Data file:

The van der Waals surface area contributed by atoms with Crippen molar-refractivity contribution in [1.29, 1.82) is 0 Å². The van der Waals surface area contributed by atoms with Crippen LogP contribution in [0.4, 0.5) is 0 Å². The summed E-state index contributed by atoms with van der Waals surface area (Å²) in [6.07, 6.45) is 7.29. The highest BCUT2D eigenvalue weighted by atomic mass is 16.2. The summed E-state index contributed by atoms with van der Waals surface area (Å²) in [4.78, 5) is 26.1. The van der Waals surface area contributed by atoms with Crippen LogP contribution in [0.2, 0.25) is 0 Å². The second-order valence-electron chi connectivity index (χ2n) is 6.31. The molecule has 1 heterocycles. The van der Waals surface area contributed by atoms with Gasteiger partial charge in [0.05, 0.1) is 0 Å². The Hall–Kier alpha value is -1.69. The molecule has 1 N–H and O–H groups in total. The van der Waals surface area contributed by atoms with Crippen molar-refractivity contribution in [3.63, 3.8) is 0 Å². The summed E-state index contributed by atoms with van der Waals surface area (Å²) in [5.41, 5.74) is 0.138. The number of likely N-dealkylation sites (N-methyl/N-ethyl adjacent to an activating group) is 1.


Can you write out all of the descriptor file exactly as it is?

The van der Waals surface area contributed by atoms with Crippen molar-refractivity contribution in [1.29, 1.82) is 0 Å². The van der Waals surface area contributed by atoms with Crippen LogP contribution in [0.4, 0.5) is 0 Å². The summed E-state index contributed by atoms with van der Waals surface area (Å²) in [6.07, 6.45) is 7.29. The highest BCUT2D eigenvalue weighted by atomic mass is 16.2. The summed E-state index contributed by atoms with van der Waals surface area (Å²) in [4.78, 5) is 26.1. The van der Waals surface area contributed by atoms with Crippen LogP contribution in [0.2, 0.25) is 0 Å². The second-order valence-electron chi connectivity index (χ2n) is 6.31. The molecule has 1 heterocycles. The van der Waals surface area contributed by atoms with Gasteiger partial charge in [0.05, 0.1) is 0 Å². The Hall–Kier alpha value is -1.69. The molecule has 1 N–H and O–H groups in total. The van der Waals surface area contributed by atoms with Crippen molar-refractivity contribution in [3.63, 3.8) is 0 Å². The summed E-state index contributed by atoms with van der Waals surface area (Å²) in [5.41, 5.74) is 0.138. The number of likely N-dealkylation sites (N-methyl/N-ethyl adjacent to an activating group) is 1.